Published online 23 March 2010 | Nature 464, 478 (2010) | doi:10.1038/464478a


Turkish law could cripple bioscience

Research involving transgenic organisms may be strangled by red tape.

In most countries, molecular biologists can place an order for a particular genetic strain of fly and be working on it within weeks. The same is true in Turkey — for now.

But under a new law approved by the Turkish parliament on 18 March, scientists' access to these laboratory staples could face delays of up to a year, or even be denied.

The legislation was intended to control the use of genetically modified plants in agriculture, in response to popular mistrust of the technology. But it extends to all transgenic organisms, with no exceptions made for those used in research — the law was formulated without consulting molecular biologists on the implications (see Nature 463, 1000; 2010).

“It is hard to see how we will be able to do any experiments at all.”

After the law comes into effect, in around six months, scientists will have to apply to a new Biosafety Council within the agriculture ministry for approval to import individual strains of any transgenic organism, or to conduct any experiment involving genetic manipulation. Up to 105 days are allowed for each decision, but scientists fear that the system will quickly become clogged up, causing huge delays. The law also bans the breeding of genetically modified plants and animals.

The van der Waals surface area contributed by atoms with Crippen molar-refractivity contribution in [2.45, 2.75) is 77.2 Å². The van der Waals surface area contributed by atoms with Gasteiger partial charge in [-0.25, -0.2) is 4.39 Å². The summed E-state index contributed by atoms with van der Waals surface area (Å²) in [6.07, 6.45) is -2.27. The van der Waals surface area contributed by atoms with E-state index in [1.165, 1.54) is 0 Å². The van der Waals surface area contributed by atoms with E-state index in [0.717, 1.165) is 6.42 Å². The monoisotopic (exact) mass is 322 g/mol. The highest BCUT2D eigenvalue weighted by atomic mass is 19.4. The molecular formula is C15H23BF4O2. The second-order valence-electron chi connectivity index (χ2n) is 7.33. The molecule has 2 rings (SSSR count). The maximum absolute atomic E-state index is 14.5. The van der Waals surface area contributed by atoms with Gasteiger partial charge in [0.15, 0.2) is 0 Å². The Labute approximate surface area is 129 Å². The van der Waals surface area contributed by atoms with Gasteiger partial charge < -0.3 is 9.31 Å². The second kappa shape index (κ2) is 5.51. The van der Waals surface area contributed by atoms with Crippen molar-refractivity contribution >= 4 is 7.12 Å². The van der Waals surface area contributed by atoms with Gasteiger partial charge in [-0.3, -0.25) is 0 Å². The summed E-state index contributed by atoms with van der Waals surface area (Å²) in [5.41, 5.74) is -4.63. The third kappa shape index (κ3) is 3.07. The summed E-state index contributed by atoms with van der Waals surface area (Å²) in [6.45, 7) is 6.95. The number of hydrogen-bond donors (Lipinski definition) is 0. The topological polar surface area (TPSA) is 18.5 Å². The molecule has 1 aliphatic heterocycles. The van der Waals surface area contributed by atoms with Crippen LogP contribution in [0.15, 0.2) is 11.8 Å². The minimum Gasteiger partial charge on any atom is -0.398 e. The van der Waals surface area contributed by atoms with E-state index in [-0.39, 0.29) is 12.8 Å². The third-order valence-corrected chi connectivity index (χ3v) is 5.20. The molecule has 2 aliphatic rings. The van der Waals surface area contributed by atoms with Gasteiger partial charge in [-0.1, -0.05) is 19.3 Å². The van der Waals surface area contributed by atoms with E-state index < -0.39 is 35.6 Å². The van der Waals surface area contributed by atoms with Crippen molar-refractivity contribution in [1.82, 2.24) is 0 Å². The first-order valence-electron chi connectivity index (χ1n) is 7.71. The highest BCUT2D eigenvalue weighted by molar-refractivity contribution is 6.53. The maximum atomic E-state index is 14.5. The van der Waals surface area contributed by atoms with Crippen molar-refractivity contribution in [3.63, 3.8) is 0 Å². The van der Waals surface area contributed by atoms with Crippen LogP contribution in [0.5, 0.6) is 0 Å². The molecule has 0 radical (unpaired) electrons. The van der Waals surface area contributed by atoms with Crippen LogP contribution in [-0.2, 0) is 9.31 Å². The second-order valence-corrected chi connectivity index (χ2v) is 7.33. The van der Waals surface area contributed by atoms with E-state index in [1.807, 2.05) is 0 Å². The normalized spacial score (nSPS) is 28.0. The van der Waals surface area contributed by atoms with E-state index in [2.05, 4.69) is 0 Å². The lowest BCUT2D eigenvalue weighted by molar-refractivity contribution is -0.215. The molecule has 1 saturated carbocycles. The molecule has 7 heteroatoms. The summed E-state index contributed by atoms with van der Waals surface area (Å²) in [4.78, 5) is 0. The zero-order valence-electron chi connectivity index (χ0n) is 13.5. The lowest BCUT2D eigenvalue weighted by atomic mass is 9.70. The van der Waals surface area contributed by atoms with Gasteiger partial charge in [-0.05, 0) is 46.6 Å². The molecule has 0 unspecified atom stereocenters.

"I am scared," says fly geneticist Arzu Çelik at Boğaziçi University in Istanbul. Three years ago, Çelik won a prestigious European Molecular Biology Organization Installation Grant, which allows young scientists to return to their home country and set up an independent lab there. "We don't know what will happen — according to the law, we won't be able to make the simplest genetic construct," she says.

"It is hard to see how we will be able to do any experiments at all," adds cancer researcher Mehmet Öztürk of Bilkent University in Ankara, whose research uses knockout mice, in which specific genes are silenced. Creating the mice requires breeding over several generations.


Some are nursing the forlorn hope that Turkey's president will hear scientists' pro­tests and exercise his constitutional right to return the bill to parliament for reconsideration, or that regulations govern­ing how the law is applied will soften the impact for research.

Given that the law is at odds with Turkey's aim of strengthening its biomedical research base, others speculate that it will not be rigorously enforced for researchers. But that assumption could be risky, says plant geneticist Selim Çetiner at Istanbul's Sabanci University, not least because the new law mandates up to 12 years' imprisonment for non-compliance. 

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